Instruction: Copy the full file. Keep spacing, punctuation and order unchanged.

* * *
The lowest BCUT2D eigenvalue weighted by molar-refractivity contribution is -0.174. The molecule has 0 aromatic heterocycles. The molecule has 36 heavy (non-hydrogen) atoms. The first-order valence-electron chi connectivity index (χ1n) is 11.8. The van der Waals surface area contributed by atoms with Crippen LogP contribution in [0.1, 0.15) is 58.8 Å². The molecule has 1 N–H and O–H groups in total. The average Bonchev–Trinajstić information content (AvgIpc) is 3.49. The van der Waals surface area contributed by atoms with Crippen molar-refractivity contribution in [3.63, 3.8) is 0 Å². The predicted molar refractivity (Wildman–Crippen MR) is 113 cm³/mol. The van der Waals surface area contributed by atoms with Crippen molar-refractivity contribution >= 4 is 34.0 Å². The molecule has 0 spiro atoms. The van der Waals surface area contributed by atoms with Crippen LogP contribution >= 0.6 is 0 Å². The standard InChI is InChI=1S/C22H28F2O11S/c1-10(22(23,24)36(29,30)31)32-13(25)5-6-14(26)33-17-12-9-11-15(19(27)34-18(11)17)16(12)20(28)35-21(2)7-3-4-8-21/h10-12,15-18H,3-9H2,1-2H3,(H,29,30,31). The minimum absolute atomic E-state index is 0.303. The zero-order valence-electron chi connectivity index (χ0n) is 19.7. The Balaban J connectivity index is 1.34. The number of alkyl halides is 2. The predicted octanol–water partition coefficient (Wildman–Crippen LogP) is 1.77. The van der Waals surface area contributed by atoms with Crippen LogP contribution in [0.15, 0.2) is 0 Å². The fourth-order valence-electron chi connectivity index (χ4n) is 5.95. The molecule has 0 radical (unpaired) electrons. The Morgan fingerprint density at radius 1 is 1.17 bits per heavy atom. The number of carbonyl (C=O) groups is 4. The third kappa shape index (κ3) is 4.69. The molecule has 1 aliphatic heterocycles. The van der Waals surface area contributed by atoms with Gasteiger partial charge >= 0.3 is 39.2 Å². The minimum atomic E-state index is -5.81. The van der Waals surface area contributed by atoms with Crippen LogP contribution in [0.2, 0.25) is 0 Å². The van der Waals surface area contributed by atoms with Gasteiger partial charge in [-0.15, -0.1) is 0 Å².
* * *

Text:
The lowest BCUT2D eigenvalue weighted by molar-refractivity contribution is -0.174. The molecule has 0 aromatic heterocycles. The molecule has 36 heavy (non-hydrogen) atoms. The first-order valence-electron chi connectivity index (χ1n) is 11.8. The van der Waals surface area contributed by atoms with Crippen LogP contribution in [0.1, 0.15) is 58.8 Å². The molecule has 1 N–H and O–H groups in total. The average Bonchev–Trinajstić information content (AvgIpc) is 3.49. The van der Waals surface area contributed by atoms with Crippen molar-refractivity contribution in [3.63, 3.8) is 0 Å². The predicted molar refractivity (Wildman–Crippen MR) is 113 cm³/mol. The van der Waals surface area contributed by atoms with Crippen molar-refractivity contribution >= 4 is 34.0 Å². The molecule has 0 spiro atoms. The van der Waals surface area contributed by atoms with Crippen LogP contribution >= 0.6 is 0 Å². The standard InChI is InChI=1S/C22H28F2O11S/c1-10(22(23,24)36(29,30)31)32-13(25)5-6-14(26)33-17-12-9-11-15(19(27)34-18(11)17)16(12)20(28)35-21(2)7-3-4-8-21/h10-12,15-18H,3-9H2,1-2H3,(H,29,30,31). The minimum absolute atomic E-state index is 0.303. The zero-order valence-electron chi connectivity index (χ0n) is 19.7. The Balaban J connectivity index is 1.34. The number of alkyl halides is 2. The predicted octanol–water partition coefficient (Wildman–Crippen LogP) is 1.77. The van der Waals surface area contributed by atoms with Crippen LogP contribution in [0.15, 0.2) is 0 Å². The fourth-order valence-electron chi connectivity index (χ4n) is 5.95. The molecule has 0 radical (unpaired) electrons. The Morgan fingerprint density at radius 1 is 1.17 bits per heavy atom. The number of carbonyl (C=O) groups is 4. The third kappa shape index (κ3) is 4.69. The molecule has 1 aliphatic heterocycles. The van der Waals surface area contributed by atoms with Gasteiger partial charge >= 0.3 is 39.2 Å². The minimum atomic E-state index is -5.81. The van der Waals surface area contributed by atoms with Crippen LogP contribution in [0.2, 0.25) is 0 Å². The van der Waals surface area contributed by atoms with Gasteiger partial charge in [-0.15, -0.1) is 0 Å².